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Solid Earth An interactive open-access journal of the European Geosciences Union
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Volume 6, issue 4
Solid Earth, 6, 1169-1183, 2015
https://doi.org/10.5194/se-6-1169-2015
© Author(s) 2015. This work is distributed under
the Creative Commons Attribution 3.0 License.
Solid Earth, 6, 1169-1183, 2015
https://doi.org/10.5194/se-6-1169-2015
© Author(s) 2015. This work is distributed under
the Creative Commons Attribution 3.0 License.

Research article 29 Oct 2015

Research article | 29 Oct 2015

Density structure and geometry of the Costa Rican subduction zone from 3-D gravity modeling and local earthquake data

O. H. Lücke1 and I. G. Arroyo2 O. H. Lücke and I. G. Arroyo
  • 1University of Costa Rica, National Seismological Network, 214–2060 San Pedro, Costa Rica
  • 2Helmholtz Centre for Ocean Research Kiel (GEOMAR), Wischhofstr. 1–3, 24148 Kiel, Germany

Abstract. The eastern part of the oceanic Cocos Plate presents a heterogeneous crustal structure due to diverse origins and ages as well as plate-hot spot interactions which originated the Cocos Ridge, a structure that converges with the Caribbean Plate in southeastern Costa Rica. The complex structure of the oceanic plate directly influences the dynamics and geometry of the subduction zone along the Middle American Trench. In this paper an integrated interpretation of the slab geometry in Costa Rica is presented based on 3-D density modeling of combined satellite and surface gravity data, constrained by available geophysical and geological data and seismological information obtained from local networks. The results show the continuation of steep subduction geometry from the Nicaraguan margin into northwestern Costa Rica, followed by a moderate dipping slab under the Central Cordillera toward the end of the Central American Volcanic Arc. Contrary to commonly assumed, to the southeast end of the volcanic arc, our preferred model shows a steep, coherent slab that extends up to the landward projection of the Panama Fracture Zone. Overall, a gradual change in the depth of the intraplate seismicity is observed, reaching 220 km in the northwestern part, and becoming progressively shallower toward the southeast, where it reaches a maximum depth of 75 km. The changes in the terminal depth of the observed seismicity correlate with the increased density in the modeled slab. The absence of intermediate depth (> 75 km) intraplate seismicity in the southeastern section and the higher densities for the subducted slab in this area, support a model in which dehydration reactions in the subducted slab cease at a shallower depth, originating an anhydrous and thus aseismic slab.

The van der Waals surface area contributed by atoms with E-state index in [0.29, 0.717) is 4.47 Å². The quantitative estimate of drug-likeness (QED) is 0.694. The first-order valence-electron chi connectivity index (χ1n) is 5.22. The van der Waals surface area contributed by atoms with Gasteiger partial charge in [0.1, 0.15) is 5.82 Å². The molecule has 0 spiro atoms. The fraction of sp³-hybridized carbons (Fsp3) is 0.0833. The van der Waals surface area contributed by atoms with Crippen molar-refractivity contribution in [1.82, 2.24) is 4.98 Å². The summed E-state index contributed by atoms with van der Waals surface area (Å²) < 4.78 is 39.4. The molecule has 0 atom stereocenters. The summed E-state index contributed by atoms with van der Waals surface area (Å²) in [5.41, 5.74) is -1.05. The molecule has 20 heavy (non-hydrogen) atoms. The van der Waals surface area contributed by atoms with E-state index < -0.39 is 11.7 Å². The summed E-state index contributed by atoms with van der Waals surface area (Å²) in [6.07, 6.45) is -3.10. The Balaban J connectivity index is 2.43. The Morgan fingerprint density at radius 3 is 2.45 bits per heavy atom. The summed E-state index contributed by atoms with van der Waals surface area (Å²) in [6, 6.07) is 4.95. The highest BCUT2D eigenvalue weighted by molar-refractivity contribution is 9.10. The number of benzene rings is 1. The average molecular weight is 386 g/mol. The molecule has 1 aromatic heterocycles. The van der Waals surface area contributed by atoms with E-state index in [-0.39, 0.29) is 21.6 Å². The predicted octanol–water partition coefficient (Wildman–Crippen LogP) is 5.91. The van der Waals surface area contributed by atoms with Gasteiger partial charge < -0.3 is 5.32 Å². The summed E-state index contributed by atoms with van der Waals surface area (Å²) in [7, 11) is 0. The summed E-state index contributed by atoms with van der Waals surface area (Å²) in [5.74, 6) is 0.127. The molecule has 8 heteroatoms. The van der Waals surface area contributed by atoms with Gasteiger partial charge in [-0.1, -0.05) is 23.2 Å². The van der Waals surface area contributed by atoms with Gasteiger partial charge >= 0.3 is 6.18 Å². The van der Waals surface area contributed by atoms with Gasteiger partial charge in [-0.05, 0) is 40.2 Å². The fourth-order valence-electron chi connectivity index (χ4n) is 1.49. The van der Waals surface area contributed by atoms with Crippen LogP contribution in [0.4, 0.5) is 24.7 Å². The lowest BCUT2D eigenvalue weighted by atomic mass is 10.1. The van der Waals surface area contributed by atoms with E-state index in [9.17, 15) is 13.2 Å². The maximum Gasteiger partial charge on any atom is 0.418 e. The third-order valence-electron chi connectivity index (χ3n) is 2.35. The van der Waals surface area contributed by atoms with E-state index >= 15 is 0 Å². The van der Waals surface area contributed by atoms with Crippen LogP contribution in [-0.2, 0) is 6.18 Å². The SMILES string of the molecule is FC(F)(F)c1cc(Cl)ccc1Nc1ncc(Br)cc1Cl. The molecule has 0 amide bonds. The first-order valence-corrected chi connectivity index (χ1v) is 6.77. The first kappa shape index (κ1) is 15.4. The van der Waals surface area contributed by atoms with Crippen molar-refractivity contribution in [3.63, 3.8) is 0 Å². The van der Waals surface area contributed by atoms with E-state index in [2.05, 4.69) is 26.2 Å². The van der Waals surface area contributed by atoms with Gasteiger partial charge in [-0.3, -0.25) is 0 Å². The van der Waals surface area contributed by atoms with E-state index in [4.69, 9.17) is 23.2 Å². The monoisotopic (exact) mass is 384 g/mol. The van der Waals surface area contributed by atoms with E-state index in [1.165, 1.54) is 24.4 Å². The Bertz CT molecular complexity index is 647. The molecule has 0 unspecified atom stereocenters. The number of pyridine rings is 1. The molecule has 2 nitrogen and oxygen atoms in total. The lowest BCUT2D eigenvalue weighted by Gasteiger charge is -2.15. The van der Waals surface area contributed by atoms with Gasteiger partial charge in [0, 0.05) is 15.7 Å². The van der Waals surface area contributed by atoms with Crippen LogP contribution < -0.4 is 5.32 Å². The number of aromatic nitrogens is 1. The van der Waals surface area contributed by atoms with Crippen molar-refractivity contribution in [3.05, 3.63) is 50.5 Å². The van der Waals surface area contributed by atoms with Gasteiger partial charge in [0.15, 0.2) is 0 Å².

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In this paper, the 3-D density structure of the Costa Rican subduction zone is modeled by means of interactive forward modeling of gravity data. The geometry of the subduction zone is constrained, among other geophysical data, by relocated earthquake hypocenters, taking into account intermediate depth seismicity which provides new information on the plate interface. In the preferred model, the presence of a continuous, steeply subducting slab is interpreted for SE Costa Rica.
In this paper, the 3-D density structure of the Costa Rican subduction zone is modeled by means...
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